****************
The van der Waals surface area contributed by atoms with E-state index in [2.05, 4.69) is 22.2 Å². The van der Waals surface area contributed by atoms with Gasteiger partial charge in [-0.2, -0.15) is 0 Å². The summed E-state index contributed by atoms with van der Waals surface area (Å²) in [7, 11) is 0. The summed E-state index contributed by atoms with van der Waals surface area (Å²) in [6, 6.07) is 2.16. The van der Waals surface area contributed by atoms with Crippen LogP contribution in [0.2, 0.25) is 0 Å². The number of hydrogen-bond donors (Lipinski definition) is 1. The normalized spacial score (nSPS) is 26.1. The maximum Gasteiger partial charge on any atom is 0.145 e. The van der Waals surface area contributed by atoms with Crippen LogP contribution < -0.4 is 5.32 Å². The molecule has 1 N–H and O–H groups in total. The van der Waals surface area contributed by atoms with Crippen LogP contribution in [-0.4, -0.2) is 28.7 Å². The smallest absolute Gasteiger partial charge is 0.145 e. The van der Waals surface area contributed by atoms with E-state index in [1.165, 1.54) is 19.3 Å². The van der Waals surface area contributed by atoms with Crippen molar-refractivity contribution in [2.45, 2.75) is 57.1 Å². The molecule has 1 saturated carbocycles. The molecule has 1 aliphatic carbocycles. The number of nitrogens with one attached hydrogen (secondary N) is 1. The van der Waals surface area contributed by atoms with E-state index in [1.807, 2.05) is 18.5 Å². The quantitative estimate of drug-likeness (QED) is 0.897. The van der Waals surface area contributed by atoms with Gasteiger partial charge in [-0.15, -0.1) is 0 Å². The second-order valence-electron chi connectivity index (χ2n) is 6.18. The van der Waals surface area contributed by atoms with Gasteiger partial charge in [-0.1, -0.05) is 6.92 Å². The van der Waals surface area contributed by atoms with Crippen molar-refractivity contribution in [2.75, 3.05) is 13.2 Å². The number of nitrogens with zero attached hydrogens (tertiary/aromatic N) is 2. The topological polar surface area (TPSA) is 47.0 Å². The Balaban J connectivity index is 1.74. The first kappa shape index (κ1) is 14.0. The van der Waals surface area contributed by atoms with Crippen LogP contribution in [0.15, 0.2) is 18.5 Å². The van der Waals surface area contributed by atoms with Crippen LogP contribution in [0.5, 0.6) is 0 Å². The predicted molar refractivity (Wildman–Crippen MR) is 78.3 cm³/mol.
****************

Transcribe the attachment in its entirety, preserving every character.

The van der Waals surface area contributed by atoms with E-state index in [2.05, 4.69) is 22.2 Å². The van der Waals surface area contributed by atoms with Gasteiger partial charge in [-0.2, -0.15) is 0 Å². The summed E-state index contributed by atoms with van der Waals surface area (Å²) in [7, 11) is 0. The summed E-state index contributed by atoms with van der Waals surface area (Å²) in [6, 6.07) is 2.16. The van der Waals surface area contributed by atoms with Crippen LogP contribution in [0.2, 0.25) is 0 Å². The number of hydrogen-bond donors (Lipinski definition) is 1. The normalized spacial score (nSPS) is 26.1. The maximum Gasteiger partial charge on any atom is 0.145 e. The van der Waals surface area contributed by atoms with Crippen LogP contribution < -0.4 is 5.32 Å². The molecule has 1 N–H and O–H groups in total. The van der Waals surface area contributed by atoms with Crippen LogP contribution in [-0.4, -0.2) is 28.7 Å². The smallest absolute Gasteiger partial charge is 0.145 e. The van der Waals surface area contributed by atoms with E-state index in [1.165, 1.54) is 19.3 Å². The van der Waals surface area contributed by atoms with Crippen molar-refractivity contribution in [2.45, 2.75) is 57.1 Å². The molecule has 1 saturated carbocycles. The molecule has 1 aliphatic carbocycles. The number of nitrogens with one attached hydrogen (secondary N) is 1. The van der Waals surface area contributed by atoms with E-state index in [1.807, 2.05) is 18.5 Å². The quantitative estimate of drug-likeness (QED) is 0.897. The van der Waals surface area contributed by atoms with Gasteiger partial charge in [-0.15, -0.1) is 0 Å². The second-order valence-electron chi connectivity index (χ2n) is 6.18. The van der Waals surface area contributed by atoms with Gasteiger partial charge in [-0.1, -0.05) is 6.92 Å². The van der Waals surface area contributed by atoms with Crippen molar-refractivity contribution in [2.75, 3.05) is 13.2 Å². The number of nitrogens with zero attached hydrogens (tertiary/aromatic N) is 2. The topological polar surface area (TPSA) is 47.0 Å². The Balaban J connectivity index is 1.74. The first kappa shape index (κ1) is 14.0. The van der Waals surface area contributed by atoms with Crippen LogP contribution in [0.15, 0.2) is 18.5 Å². The van der Waals surface area contributed by atoms with Crippen LogP contribution in [0.5, 0.6) is 0 Å². The predicted molar refractivity (Wildman–Crippen MR) is 78.3 cm³/mol.